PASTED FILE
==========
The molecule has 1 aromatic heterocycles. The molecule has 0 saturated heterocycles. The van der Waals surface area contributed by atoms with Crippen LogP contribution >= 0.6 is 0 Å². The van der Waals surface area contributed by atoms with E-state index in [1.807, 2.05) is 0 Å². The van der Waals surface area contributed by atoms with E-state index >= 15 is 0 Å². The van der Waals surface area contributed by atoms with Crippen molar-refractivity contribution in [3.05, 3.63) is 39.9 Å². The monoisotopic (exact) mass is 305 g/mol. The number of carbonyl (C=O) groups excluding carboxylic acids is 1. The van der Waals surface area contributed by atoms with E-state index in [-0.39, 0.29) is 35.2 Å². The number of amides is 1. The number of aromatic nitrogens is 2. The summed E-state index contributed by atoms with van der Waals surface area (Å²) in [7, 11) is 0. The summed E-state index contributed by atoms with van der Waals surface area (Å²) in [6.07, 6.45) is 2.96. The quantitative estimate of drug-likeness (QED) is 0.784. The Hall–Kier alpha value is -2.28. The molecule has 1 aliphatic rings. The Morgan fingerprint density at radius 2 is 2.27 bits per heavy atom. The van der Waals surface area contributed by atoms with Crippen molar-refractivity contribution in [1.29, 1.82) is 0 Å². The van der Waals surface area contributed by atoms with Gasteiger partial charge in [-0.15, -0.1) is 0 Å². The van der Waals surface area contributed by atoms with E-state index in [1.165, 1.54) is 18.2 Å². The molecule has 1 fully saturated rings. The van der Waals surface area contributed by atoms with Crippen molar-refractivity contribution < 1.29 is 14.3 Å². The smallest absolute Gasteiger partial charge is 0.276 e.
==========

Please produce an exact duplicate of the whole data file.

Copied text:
The molecule has 1 aromatic heterocycles. The molecule has 0 saturated heterocycles. The van der Waals surface area contributed by atoms with Crippen LogP contribution >= 0.6 is 0 Å². The van der Waals surface area contributed by atoms with E-state index in [1.807, 2.05) is 0 Å². The van der Waals surface area contributed by atoms with E-state index >= 15 is 0 Å². The van der Waals surface area contributed by atoms with Crippen molar-refractivity contribution in [3.05, 3.63) is 39.9 Å². The monoisotopic (exact) mass is 305 g/mol. The number of carbonyl (C=O) groups excluding carboxylic acids is 1. The van der Waals surface area contributed by atoms with E-state index in [-0.39, 0.29) is 35.2 Å². The number of amides is 1. The number of aromatic nitrogens is 2. The summed E-state index contributed by atoms with van der Waals surface area (Å²) in [7, 11) is 0. The summed E-state index contributed by atoms with van der Waals surface area (Å²) in [6.07, 6.45) is 2.96. The quantitative estimate of drug-likeness (QED) is 0.784. The Hall–Kier alpha value is -2.28. The molecule has 1 aliphatic rings. The Morgan fingerprint density at radius 2 is 2.27 bits per heavy atom. The van der Waals surface area contributed by atoms with Crippen molar-refractivity contribution in [1.29, 1.82) is 0 Å². The van der Waals surface area contributed by atoms with Gasteiger partial charge in [-0.15, -0.1) is 0 Å². The van der Waals surface area contributed by atoms with E-state index in [1.165, 1.54) is 18.2 Å². The molecule has 1 fully saturated rings. The van der Waals surface area contributed by atoms with Crippen molar-refractivity contribution < 1.29 is 14.3 Å². The smallest absolute Gasteiger partial charge is 0.276 e.